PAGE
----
scoring, ranking and science

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cello
Posts: 6
Joined: Wed Jun 14, 2006 1:01 am
Location: Latvia

scoring, ranking and science

Post by cello »

stardust team developed calibration movies system which works in some way giving out sensibility and ranking. sensibility usually is high nineties. ranking based on that and amount. not bad.

however, in reality we see a different picture. is there a single real movie marked by every second viewer? i doubt. most are marked by one of ten. which should point to average sensibility of 10%, not 99%. i feel that many volunteers just running through the movies, hitting calibration without problems (they are really much more simple than real), and not paying enough attention to real science. not looking though movies carefully. maybe different or parallel scoring/ranking system might change things. for example, score is real marked movies, counting only those which marked by 3 or more viewers (or 5 or more, whatever). people will be interested in to find more real candidates, not just look through more movies.

such philosophy.

ps. this doesn't apply to everybody. look through forum and you will see, there is also many people who don't care about scoring, but finding his/her own real interstellar grain :)

gavin42g
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Location: Kelowna (-ish), BC, Canada

Post by gavin42g »

I think as long as a few people mark a potential movie, even out of several dozen, it'll get looked at eventually. It all scales rather nicely: the more promising finds get lots of confirmations, the fainter ones, fewer so, regardless of the ratio of confirmations to viewings. So even if the most promising movie in the entire project only gets, say, 20 out of 100 confirmations, it's still the most promising, and will be given a high priority, right?

gamalmfalyii
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Post by gamalmfalyii »

Or so common sense agrees. However, we've seen that many issues with the system completely lack common sense. They're allegedly marking all the movies that even have one confirmation and they will all be seen but as they said, the ones with fewer agreements will be seen last. It's all about prioritizing so we'll get word on the ones with fewer clicks by the year 2095...I mean, in a couple of months, maybe.
"She said a good day
ain't got no rain
She said a bad day's when I lie in bed
and think of things that might have been"

icebike

Post by icebike »

gamalmfalyii wrote: They're allegedly marking all the movies that even have one confirmation and they will all be seen but as they said, the ones with fewer agreements will be seen last.
I don't understand the "allegedly marking all the movies" bit. Who is "They" in this sentence?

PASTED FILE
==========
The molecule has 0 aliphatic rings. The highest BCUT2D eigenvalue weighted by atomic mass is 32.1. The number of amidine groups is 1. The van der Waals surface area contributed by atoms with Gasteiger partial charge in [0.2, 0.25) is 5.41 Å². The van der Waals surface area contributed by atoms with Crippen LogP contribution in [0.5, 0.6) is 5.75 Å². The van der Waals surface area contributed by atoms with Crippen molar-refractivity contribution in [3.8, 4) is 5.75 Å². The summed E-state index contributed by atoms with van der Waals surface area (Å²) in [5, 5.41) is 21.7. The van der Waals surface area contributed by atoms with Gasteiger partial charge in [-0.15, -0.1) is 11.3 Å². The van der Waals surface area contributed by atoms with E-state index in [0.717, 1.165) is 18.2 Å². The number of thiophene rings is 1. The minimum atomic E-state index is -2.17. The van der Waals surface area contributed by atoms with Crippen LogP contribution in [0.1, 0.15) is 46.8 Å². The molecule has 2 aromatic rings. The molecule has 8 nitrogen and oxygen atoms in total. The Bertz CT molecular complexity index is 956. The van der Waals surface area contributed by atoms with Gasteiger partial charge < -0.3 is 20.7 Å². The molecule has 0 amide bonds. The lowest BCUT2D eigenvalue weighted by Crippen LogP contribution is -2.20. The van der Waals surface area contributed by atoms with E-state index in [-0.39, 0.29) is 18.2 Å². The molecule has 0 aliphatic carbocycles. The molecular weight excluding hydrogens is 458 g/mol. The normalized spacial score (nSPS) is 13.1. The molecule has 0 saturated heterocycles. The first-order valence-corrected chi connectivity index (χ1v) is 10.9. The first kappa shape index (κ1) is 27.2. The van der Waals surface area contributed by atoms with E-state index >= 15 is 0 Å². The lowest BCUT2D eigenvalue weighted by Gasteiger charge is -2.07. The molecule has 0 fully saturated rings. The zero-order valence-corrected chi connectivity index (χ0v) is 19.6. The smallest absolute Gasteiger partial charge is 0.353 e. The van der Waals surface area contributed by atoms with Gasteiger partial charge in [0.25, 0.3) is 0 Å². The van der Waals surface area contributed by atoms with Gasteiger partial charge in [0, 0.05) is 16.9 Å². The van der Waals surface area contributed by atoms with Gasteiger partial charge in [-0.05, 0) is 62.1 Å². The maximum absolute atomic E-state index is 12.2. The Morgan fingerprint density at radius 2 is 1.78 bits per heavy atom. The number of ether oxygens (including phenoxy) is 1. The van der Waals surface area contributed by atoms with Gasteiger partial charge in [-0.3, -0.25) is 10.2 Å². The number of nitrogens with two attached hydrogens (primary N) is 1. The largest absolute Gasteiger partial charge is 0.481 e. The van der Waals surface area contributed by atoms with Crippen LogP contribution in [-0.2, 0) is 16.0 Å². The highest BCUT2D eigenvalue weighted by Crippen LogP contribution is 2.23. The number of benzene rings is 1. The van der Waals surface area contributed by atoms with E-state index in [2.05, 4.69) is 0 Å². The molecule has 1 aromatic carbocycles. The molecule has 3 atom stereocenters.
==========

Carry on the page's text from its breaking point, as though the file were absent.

The computers that run this system take any movie that gets even one mark, and send that same movies to many other viewers (originally planned to be 100 additional viewers).

(Later, they will sift all the movies for the ones having the highest percentage of confirmations. These will be reviewed and compared to the high-resolution photos (by the DustTeam Scientists), and if those reviewers agree, NASA will start slicing and Dicing Areogel to get at those specific particles.)

So the minimum clicks to be considered for human review is 2. One original, and one confirmation. Realistically, it will probably take a dozen confirmations to even attract any interest.

Secondly, they have the option to weight the clicks of anyone who has lousy quality scores, or good quality scores.

(There are three of these scores, the two that appear on the screen, and the other one that can be computed later which they haven't mentioned yet. If you fail to click movies that a large percentage of other viewers clicked, or if you click seemingly at random and NO ONE confirms your clicks, an attentiveness score can be computed.)

The system is utterly ingenious. Long after this project has accomplished its goals, the Social Sciences and psychology crowd is going to have a field day with this data. Dissertations have been written on less.

ToSeek
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Post by ToSeek »

If I understand the setup correctly, if we really knew what we were doing, not a single person would have marked a single movie yet - the odds are that slim of getting an actual event. However, not unreasonably, we're marking anything that's even suggestive of what we've been told to look for. The result is a massive number of false positives to sift through, which I hope is what the project was expecting. In any case, it's more important to endure having a lot of false positives than to miss something real just because it doesn't fit expectations.
If you're going to be just like everyone else, what's the point in existing?

icebike

Post by icebike »

ToSeek wrote: The result is a massive number of false positives to sift through .
Read what I wrote above.

The system itself does the sifting.
The highest ranked ones will be looked at first, and those that
are low ranked might never be looked at, because of the methodology assures that any suspect movie is seen by at least 100 people.

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